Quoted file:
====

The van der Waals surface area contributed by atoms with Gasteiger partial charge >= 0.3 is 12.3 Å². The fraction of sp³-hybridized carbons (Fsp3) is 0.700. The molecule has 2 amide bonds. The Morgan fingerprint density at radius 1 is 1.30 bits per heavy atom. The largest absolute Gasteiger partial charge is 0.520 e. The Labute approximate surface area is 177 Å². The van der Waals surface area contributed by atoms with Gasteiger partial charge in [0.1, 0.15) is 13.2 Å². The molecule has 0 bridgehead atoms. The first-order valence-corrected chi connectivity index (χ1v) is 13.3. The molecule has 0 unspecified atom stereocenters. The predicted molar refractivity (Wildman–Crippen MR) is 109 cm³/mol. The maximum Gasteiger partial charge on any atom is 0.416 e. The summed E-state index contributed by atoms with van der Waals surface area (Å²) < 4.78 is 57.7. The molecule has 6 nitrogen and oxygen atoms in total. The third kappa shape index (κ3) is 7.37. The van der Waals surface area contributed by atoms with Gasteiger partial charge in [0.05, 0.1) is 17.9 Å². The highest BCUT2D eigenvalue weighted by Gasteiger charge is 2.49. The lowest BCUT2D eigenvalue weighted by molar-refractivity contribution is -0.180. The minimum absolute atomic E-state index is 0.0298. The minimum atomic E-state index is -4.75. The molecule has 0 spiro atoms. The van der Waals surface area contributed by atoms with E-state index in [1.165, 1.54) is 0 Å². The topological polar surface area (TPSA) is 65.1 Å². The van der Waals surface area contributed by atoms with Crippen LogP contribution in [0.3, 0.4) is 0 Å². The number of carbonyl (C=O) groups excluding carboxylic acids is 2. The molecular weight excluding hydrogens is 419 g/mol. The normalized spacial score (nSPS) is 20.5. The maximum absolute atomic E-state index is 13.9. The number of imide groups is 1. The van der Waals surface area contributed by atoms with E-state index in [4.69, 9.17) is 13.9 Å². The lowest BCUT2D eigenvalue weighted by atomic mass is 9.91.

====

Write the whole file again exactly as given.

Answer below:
The van der Waals surface area contributed by atoms with Gasteiger partial charge >= 0.3 is 12.3 Å². The fraction of sp³-hybridized carbons (Fsp3) is 0.700. The molecule has 2 amide bonds. The Morgan fingerprint density at radius 1 is 1.30 bits per heavy atom. The largest absolute Gasteiger partial charge is 0.520 e. The Labute approximate surface area is 177 Å². The van der Waals surface area contributed by atoms with Gasteiger partial charge in [0.1, 0.15) is 13.2 Å². The molecule has 0 bridgehead atoms. The first-order valence-corrected chi connectivity index (χ1v) is 13.3. The molecule has 0 unspecified atom stereocenters. The predicted molar refractivity (Wildman–Crippen MR) is 109 cm³/mol. The maximum Gasteiger partial charge on any atom is 0.416 e. The summed E-state index contributed by atoms with van der Waals surface area (Å²) < 4.78 is 57.7. The molecule has 6 nitrogen and oxygen atoms in total. The third kappa shape index (κ3) is 7.37. The van der Waals surface area contributed by atoms with Gasteiger partial charge in [0.05, 0.1) is 17.9 Å². The highest BCUT2D eigenvalue weighted by Gasteiger charge is 2.49. The lowest BCUT2D eigenvalue weighted by molar-refractivity contribution is -0.180. The minimum absolute atomic E-state index is 0.0298. The minimum atomic E-state index is -4.75. The molecule has 0 spiro atoms. The van der Waals surface area contributed by atoms with E-state index in [1.165, 1.54) is 0 Å². The topological polar surface area (TPSA) is 65.1 Å². The van der Waals surface area contributed by atoms with Crippen LogP contribution in [0.3, 0.4) is 0 Å². The number of carbonyl (C=O) groups excluding carboxylic acids is 2. The molecular weight excluding hydrogens is 419 g/mol. The normalized spacial score (nSPS) is 20.5. The maximum absolute atomic E-state index is 13.9. The number of imide groups is 1. The van der Waals surface area contributed by atoms with E-state index in [4.69, 9.17) is 13.9 Å². The lowest BCUT2D eigenvalue weighted by atomic mass is 9.91.